The proportion of children with COVID-19-related croup was increased during the period of severe acute respiratory syndrome coronavirus 2 (SARS-CoV-2) omicron predominance compared with alpha or other variant- and delta-predominant periods, according to a research letter published online July 1 in JAMA Network Open.
Brian Lefchak, MD, MPH, from Children’s Minnesota in Minneapolis, and colleagues conducted a cross-sectional study to examine whether SARS-CoV-2 variants were associated with the proportion of children with croup among children aged 3 months to 8 years. Data were included for 5,152 children with diagnoses of COVID-19 and croup between Jan. 1, 2021, and March 26, 2022.
The researchers found that compared with alpha or other variant and delta periods, the proportion of children with COVID-19-related croup was significantly increased during the omicron period (10.9 percent versus 4.1 and 3.6 percent, respectively). The odds of hospitalization were not significantly different during periods of alpha or other variant or delta predominance versus omicron predominance. Compared with the period of omicron predominance, treatment with racemic epinephrine was less likely during the period of delta predominance and did not differ in the period of alpha or other variant predominance. There was no statistically significant difference observed in the frequency of intensive care unit admission across the time periods.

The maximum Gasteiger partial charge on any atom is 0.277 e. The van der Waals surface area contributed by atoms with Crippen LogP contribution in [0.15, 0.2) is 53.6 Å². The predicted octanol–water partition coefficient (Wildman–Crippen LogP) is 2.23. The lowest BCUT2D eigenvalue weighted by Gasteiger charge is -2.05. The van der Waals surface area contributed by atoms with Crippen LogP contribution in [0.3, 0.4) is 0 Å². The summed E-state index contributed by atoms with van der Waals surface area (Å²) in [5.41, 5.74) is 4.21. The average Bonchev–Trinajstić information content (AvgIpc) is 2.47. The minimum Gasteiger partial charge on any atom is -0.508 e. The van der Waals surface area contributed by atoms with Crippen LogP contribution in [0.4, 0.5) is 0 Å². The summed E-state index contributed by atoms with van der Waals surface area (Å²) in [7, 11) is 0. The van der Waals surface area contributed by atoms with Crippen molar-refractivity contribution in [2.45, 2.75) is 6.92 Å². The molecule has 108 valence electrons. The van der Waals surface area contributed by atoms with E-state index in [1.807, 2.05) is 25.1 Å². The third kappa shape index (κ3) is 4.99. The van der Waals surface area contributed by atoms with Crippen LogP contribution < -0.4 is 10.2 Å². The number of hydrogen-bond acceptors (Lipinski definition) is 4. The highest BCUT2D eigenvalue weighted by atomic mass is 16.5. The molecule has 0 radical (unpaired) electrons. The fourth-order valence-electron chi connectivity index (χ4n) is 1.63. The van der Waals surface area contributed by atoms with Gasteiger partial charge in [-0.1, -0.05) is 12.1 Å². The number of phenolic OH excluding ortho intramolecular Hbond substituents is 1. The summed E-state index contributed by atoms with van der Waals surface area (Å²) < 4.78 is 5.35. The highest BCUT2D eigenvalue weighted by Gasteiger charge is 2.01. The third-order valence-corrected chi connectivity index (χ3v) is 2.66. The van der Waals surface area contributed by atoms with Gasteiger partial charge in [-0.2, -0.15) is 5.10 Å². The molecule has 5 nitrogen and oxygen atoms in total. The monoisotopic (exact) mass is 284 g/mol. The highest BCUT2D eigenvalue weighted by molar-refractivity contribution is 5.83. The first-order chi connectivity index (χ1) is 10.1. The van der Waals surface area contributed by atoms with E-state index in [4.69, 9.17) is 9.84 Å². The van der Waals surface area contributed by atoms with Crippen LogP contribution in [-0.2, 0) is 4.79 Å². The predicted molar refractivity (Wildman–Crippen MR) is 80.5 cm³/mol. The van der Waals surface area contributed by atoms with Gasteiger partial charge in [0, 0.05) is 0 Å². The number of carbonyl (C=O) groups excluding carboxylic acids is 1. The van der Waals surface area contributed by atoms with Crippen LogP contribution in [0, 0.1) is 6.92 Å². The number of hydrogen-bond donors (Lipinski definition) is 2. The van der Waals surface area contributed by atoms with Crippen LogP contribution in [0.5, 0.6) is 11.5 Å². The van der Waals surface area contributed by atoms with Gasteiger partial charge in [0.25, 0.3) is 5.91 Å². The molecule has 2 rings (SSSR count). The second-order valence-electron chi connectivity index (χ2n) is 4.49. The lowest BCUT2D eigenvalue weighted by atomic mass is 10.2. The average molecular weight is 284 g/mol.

“Given that COVID-19 is likely to become endemic, our findings suggest that pediatric health systems should consider variation in SARS-CoV-2 phenotypes and their association with patient care,” the authors write. “This may be especially true when other viral infections lead to surges in patient volume.”
Hospitalization of infants, children aged 0 to 4 up during Omicron
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